“That insinuation is unsupported by any evidence. Sanofi-Regeneron’s own expert said the opposite, testifying that ‘there’s no correlation between the number of amino acids that are bound and the [antibody’s] blocking’ of PCSK9’s interaction with LDL receptors… The undisputed testimony was that, ‘if an antibody has a structure that allows it to bind to one or more residues on the sweet spot’—no matter which ones or how many—’it will block’ PCSK9’s interaction with LDL receptors.” – Amgen’s reply brief

Sanofi’s invocation of the “specific undisclosed embodiments” standard is ironic, Amgen argues, because Sanofi, the district court and the Federal Circuit never identified any antibodies within the genus that could not be made by following Amgen’s roadmap. This includes the four antibodies Sanofi created in developing its cholesterol treatment Praluent. While only 26 example antibodies are disclosed by amino acid sequence, Amgen’s patents disclosed that Amgen had actually created 384 antibodies within the genus by following the claimed roadmap. This total includes 20 antibodies within a “middle binders” class, refuting Sanofi’s earlier contentions that no such “middle binders” antibodies were disclosed by Amgen.

Section 112 Enablement Does Not Require Structurally Representative Disclosures

Similar arguments by the U.S. government about the lack of enablement due to Amgen’s meager patent disclosures should also fail, Amgen counters. Along with the fact that the patents actually disclose the creation of hundreds of antibodies within the claimed genus, not just the 26 antibodies identified by amino acid sequence, Amgen asserts that the government is erroneously urging the Court to require that Amgen’s disclosed amino acid sequences be structurally representative of the entire genus, which isn’t required by the traditional test for enablement.

While the U.S. government argued that federal courts have required that a patent claiming a genus disclose within the specification “‘some general quality, running through the whole’ genus,” Amgen notes that this standard is not the only way for a patent claim describing an invention in functional rather than structural terms to survive an enablement challenge. Indeed, the seminal Supreme Court decision in Diamond v. Chakrabarty (1980) paved the way for the modern day U.S. biotech industry by upholding the validity of a patent claiming an invention implemented by functional biological generation instead of structural assembly, Amgen contends.

Further, while Sanofi and the U.S. government have portrayed Amgen’s disclosed roadmap as “little different from [Amgen’s] initial research plan,” Amgen notes that the roadmap allows skilled artisans to start where Amgen’s research ended. The roadmap disclosed by Amgen includes several techniques and teachings that were previously unknown, including assays identifying antibodies that bind the antigenic “sweet spot” of PCSK9, and the precise three-dimensional structure and biochemical properties of the sweet spot region that binds LDL receptors.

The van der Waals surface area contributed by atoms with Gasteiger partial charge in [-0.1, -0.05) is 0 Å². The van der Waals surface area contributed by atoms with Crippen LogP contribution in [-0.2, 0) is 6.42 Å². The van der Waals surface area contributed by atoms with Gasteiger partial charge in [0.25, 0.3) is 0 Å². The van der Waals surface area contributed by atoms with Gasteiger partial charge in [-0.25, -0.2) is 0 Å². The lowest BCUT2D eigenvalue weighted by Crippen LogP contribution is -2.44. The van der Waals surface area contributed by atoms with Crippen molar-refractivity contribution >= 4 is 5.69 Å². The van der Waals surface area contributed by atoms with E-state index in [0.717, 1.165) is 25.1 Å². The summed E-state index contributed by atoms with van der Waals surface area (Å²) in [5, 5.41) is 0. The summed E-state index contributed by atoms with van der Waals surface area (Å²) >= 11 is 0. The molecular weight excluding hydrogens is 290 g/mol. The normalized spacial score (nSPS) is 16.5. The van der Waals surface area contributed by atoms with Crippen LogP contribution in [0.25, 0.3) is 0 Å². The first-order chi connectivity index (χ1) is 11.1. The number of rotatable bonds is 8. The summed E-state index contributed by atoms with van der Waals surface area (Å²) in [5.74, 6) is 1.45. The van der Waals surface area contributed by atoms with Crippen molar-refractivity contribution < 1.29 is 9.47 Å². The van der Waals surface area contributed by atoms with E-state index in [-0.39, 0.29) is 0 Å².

Heightened Enablement Standard Would Promote Infringement in Biological Inventions

Finally, Amgen responded to contentions raised by several amicus filings in February, many of which were filed by other pharmaceutical firms, that genus claims do not contribute to innovation. As has been reported here on IPWatchdog, and cited in the Amgen reply brief, Sanofi and several of the pharmaceutical amici making such claims themselves have obtained patents relying on genus claims. While disclosure of amino acid sequences is one way to claim a biological discovery, it is not the only way that courts have recognized over years, and current legal doctrines would make it difficult to address infringement if a heightened patenting standard requires such sequences to be disclosed.

“The doctrine of equivalents hardly ‘address[es] th[e] risk’ of copyists avoiding infringement by making minor changes to amino-acid sequences. That doctrine does not apply where ‘even one limitation of a claim * * * is not present in the accused [product].’ Courts thus have refused to apply ‘the equivalence argument’ because it ‘would read the amino acid sequence limitation out of’ the claim and ‘effectively expand’ the claim’s scope to encompass any ‘antibody that has the [claimed] effect.’ No company would invest billions in researching and developing new antibodies in hopes that the doctrine of equivalents will prevent competitors from evading an amino-acid-sequence claim.” – Amgen’s reply brief



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Join the Discussion

One comment so far.

  • [Avatar for Anon]
    March 12, 2023 08:22 pm

    Both sides argue poorly – in my humble opinion.

    One can fully exchange the gist of the arguments with the actual use of case law and still be at the same point.

    It looks like pedantic semantics.